Blunders and Boo-Boos

We all make mistakes; it’s the downside of being human. I’ve made more than my share by moving too quickly, not proofreading, not thinking and, yes, just being stupid. I’ve been embarrassed, I’ve embarrassed others, and I’ve learned. And every particular mistake has only been made once. And, thankfully, none of those have made it into print.

The blunders I want to talk about today are ones about which people should know better, or at least be caught before they go public.

I went to Old Town the other day here in San Diego. Residents of our city come to this particular large, comprehensive center and bring out of town guests. We often go to the center for the restaurants and atmosphere, a Spanish village teeming with mariachi, castanets, and bright colors. The rent is astronomical, only the most successful and intrepid retailers can afford it. The signage must have to pass through several levels to be approved for the unique environment of this center.

In other words, this is not a strip mall. It’s a major shopping, eating, and meeting place in town with huge exposure.

So I was shocked to find this:

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One can’t help but think about the process of making this sign. It has to start with the store owner, then go to the person sketching the original concept, the sign guy who produces a computerized presentation, the tenant improvement coordinator who approves it, the leasing agent, the sign committee, the owners of the shopping center, and, finally, the tenant (the one paying for the sign).

How did this get through every single level and still get approved? Were they all lacking in the elementary education of plural vs. possessive?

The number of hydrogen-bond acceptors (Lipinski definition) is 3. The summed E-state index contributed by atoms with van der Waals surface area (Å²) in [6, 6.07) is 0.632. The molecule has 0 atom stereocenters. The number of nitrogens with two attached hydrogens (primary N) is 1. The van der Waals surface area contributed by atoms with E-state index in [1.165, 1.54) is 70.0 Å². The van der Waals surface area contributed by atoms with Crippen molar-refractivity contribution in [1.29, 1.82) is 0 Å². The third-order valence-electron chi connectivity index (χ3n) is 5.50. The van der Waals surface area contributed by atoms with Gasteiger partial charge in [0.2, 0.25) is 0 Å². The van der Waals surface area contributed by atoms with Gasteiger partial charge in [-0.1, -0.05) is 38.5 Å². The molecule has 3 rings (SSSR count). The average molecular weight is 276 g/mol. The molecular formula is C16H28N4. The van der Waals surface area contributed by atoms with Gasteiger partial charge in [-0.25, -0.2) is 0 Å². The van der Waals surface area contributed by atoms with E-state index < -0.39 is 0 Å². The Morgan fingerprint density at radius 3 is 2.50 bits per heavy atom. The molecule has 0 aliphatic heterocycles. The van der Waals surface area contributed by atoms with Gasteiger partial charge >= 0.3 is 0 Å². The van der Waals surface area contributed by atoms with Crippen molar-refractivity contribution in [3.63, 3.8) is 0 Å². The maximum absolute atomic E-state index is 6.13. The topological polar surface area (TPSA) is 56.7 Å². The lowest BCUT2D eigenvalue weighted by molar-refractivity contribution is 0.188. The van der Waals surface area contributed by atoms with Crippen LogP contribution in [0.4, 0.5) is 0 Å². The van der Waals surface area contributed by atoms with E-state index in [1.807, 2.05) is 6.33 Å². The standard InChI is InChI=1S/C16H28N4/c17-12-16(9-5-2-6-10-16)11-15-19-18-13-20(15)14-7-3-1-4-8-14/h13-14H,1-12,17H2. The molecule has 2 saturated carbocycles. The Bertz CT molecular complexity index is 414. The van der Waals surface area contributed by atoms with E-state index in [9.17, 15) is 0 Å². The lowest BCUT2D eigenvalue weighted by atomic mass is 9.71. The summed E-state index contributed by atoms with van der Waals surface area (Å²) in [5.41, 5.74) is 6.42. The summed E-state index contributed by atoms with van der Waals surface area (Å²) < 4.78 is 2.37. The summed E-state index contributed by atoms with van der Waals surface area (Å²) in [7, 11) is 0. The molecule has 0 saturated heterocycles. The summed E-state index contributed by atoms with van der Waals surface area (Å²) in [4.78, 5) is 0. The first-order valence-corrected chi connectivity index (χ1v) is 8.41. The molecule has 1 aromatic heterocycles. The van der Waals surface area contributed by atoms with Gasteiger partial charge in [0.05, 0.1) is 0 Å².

It’s beyond me. No, actually, it makes me mad. No, sad. No, depressed. Are we at the level of accepting sub-standard work because everybody else tells us it’s not a big deal?

How incredibly disappointing.

If you haven’t already, pick up a book called Eats, Shoots, and Leaves, an irreverent comment on today’s English showing how commas (and other punctuation) change the entire meaning of a sentence. Take out the commas in the title, you are talking about Panda Bears. Include the commas, you are talking someone taking a basketball shot. See? Commas make a difference.

Commas save lives, too:

For example:

Let’s eat, Gramma! We all know what that means. Good home-cooked food and maybe some chocolate cake.

Take out the comma and it’s a conspiracy to kill good ole Granny – what did she ever do to you except give you cookies and kisses?

It’s is ONLY used as the contraction for IT IS. It’s not possessive. “I thought its color beautiful” is correct. A tough one, I know, because we are all trained to use commas in possessives. In this case – no.

You’re means YOU ARE. Your means something belongs to you. I see this one all the time and I make judgments about the people writing it – especially in business.

Some of us don’t want to except accept mediocrity as the norm, and we are now in positions where we make decisions.

Trust me, a resume with simple grammatical and spelling errors will get tossed. You may be the most qualified person for the job, but it tells me you don’t follow through. A presentation or business plan with errors lose their luster right off the bat. You may still get the presentation appointment, but you’ve lost some of the battle going in.

Use spelling and grammar check on Word carefully – sometimes the suggestions are not correct because the computer is not in the business of understanding concepts.

For a quick reference check, go to www.grammarbook.com. The author expert used to send out free e-books on the basics, it doesn’t look like she does that now, but I see you can brings things up on the site you’re wondering about and get the correct answer. Simple, easy, and fast!

 

 

Author: Kathy Weyer

Kathy Weyer is a reformed Human Resource executive and Marriage and Family Therapist. She has worked in several hospices as a grief and bereavement counselor.

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